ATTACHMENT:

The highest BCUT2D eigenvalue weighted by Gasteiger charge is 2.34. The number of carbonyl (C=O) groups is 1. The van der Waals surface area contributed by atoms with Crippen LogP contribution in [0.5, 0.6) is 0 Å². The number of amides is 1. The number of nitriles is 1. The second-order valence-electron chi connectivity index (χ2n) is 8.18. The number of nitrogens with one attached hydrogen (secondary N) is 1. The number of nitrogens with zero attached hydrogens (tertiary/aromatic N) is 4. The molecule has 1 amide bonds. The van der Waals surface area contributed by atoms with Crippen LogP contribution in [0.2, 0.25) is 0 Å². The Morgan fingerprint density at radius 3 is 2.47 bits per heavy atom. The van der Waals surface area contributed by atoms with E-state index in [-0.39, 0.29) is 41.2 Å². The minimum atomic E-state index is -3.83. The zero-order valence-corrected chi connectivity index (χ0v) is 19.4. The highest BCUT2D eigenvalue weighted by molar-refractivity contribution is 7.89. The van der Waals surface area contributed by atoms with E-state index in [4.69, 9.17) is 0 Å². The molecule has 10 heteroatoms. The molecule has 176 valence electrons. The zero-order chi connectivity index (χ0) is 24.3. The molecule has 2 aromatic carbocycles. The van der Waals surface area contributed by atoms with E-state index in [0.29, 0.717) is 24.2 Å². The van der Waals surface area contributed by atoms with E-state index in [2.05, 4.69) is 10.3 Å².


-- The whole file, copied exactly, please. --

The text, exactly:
The highest BCUT2D eigenvalue weighted by Gasteiger charge is 2.34. The number of carbonyl (C=O) groups is 1. The van der Waals surface area contributed by atoms with Crippen LogP contribution in [0.5, 0.6) is 0 Å². The number of amides is 1. The number of nitriles is 1. The second-order valence-electron chi connectivity index (χ2n) is 8.18. The number of nitrogens with one attached hydrogen (secondary N) is 1. The number of nitrogens with zero attached hydrogens (tertiary/aromatic N) is 4. The molecule has 1 amide bonds. The van der Waals surface area contributed by atoms with Crippen LogP contribution in [0.2, 0.25) is 0 Å². The Morgan fingerprint density at radius 3 is 2.47 bits per heavy atom. The van der Waals surface area contributed by atoms with E-state index in [-0.39, 0.29) is 41.2 Å². The minimum atomic E-state index is -3.83. The zero-order valence-corrected chi connectivity index (χ0v) is 19.4. The highest BCUT2D eigenvalue weighted by molar-refractivity contribution is 7.89. The van der Waals surface area contributed by atoms with E-state index in [4.69, 9.17) is 0 Å². The molecule has 10 heteroatoms. The molecule has 176 valence electrons. The zero-order chi connectivity index (χ0) is 24.3. The molecule has 2 aromatic carbocycles. The van der Waals surface area contributed by atoms with E-state index in [0.29, 0.717) is 24.2 Å². The van der Waals surface area contributed by atoms with E-state index in [2.05, 4.69) is 10.3 Å².